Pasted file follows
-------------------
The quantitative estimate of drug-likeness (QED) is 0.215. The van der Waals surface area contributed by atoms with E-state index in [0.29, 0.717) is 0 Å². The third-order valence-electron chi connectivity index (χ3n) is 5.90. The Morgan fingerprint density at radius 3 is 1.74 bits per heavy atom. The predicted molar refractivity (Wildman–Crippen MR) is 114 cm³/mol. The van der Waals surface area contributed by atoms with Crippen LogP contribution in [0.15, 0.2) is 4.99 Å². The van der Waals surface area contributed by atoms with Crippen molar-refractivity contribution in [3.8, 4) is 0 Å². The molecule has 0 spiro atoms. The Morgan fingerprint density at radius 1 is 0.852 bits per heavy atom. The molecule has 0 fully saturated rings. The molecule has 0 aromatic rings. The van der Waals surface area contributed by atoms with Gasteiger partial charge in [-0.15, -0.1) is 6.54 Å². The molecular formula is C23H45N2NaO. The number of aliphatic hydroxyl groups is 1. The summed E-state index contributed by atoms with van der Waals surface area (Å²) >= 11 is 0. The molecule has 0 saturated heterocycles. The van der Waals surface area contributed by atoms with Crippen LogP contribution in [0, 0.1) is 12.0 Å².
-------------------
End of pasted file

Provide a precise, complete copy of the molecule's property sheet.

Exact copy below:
The quantitative estimate of drug-likeness (QED) is 0.215. The van der Waals surface area contributed by atoms with E-state index in [0.29, 0.717) is 0 Å². The third-order valence-electron chi connectivity index (χ3n) is 5.90. The Morgan fingerprint density at radius 3 is 1.74 bits per heavy atom. The predicted molar refractivity (Wildman–Crippen MR) is 114 cm³/mol. The van der Waals surface area contributed by atoms with Crippen LogP contribution in [0.15, 0.2) is 4.99 Å². The van der Waals surface area contributed by atoms with Crippen molar-refractivity contribution in [3.8, 4) is 0 Å². The molecule has 0 spiro atoms. The Morgan fingerprint density at radius 1 is 0.852 bits per heavy atom. The molecule has 0 fully saturated rings. The molecule has 0 aromatic rings. The van der Waals surface area contributed by atoms with Gasteiger partial charge in [-0.15, -0.1) is 6.54 Å². The molecular formula is C23H45N2NaO. The number of aliphatic hydroxyl groups is 1. The summed E-state index contributed by atoms with van der Waals surface area (Å²) >= 11 is 0. The molecule has 0 saturated heterocycles. The van der Waals surface area contributed by atoms with Crippen LogP contribution in [0, 0.1) is 12.0 Å².